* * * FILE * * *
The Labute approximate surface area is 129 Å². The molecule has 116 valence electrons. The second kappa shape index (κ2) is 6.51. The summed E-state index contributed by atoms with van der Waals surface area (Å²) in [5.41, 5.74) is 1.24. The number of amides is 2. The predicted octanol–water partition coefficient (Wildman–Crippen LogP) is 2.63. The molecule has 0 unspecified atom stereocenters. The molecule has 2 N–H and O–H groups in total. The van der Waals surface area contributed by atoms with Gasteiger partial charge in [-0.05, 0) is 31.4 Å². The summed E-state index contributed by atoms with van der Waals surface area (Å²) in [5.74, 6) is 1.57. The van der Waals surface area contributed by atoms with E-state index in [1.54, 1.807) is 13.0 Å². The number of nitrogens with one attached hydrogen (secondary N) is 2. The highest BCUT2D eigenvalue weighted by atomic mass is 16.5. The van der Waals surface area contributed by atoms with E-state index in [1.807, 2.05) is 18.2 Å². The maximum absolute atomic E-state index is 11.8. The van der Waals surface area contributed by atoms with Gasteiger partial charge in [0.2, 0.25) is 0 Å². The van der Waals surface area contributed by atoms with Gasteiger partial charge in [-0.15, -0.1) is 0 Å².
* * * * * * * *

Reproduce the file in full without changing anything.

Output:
The Labute approximate surface area is 129 Å². The molecule has 116 valence electrons. The second kappa shape index (κ2) is 6.51. The summed E-state index contributed by atoms with van der Waals surface area (Å²) in [5.41, 5.74) is 1.24. The number of amides is 2. The predicted octanol–water partition coefficient (Wildman–Crippen LogP) is 2.63. The molecule has 0 unspecified atom stereocenters. The molecule has 2 N–H and O–H groups in total. The van der Waals surface area contributed by atoms with Gasteiger partial charge in [-0.05, 0) is 31.4 Å². The summed E-state index contributed by atoms with van der Waals surface area (Å²) in [5.74, 6) is 1.57. The van der Waals surface area contributed by atoms with E-state index in [1.54, 1.807) is 13.0 Å². The number of nitrogens with one attached hydrogen (secondary N) is 2. The highest BCUT2D eigenvalue weighted by atomic mass is 16.5. The van der Waals surface area contributed by atoms with E-state index in [1.807, 2.05) is 18.2 Å². The maximum absolute atomic E-state index is 11.8. The van der Waals surface area contributed by atoms with Gasteiger partial charge in [0.2, 0.25) is 0 Å². The van der Waals surface area contributed by atoms with Gasteiger partial charge in [-0.15, -0.1) is 0 Å².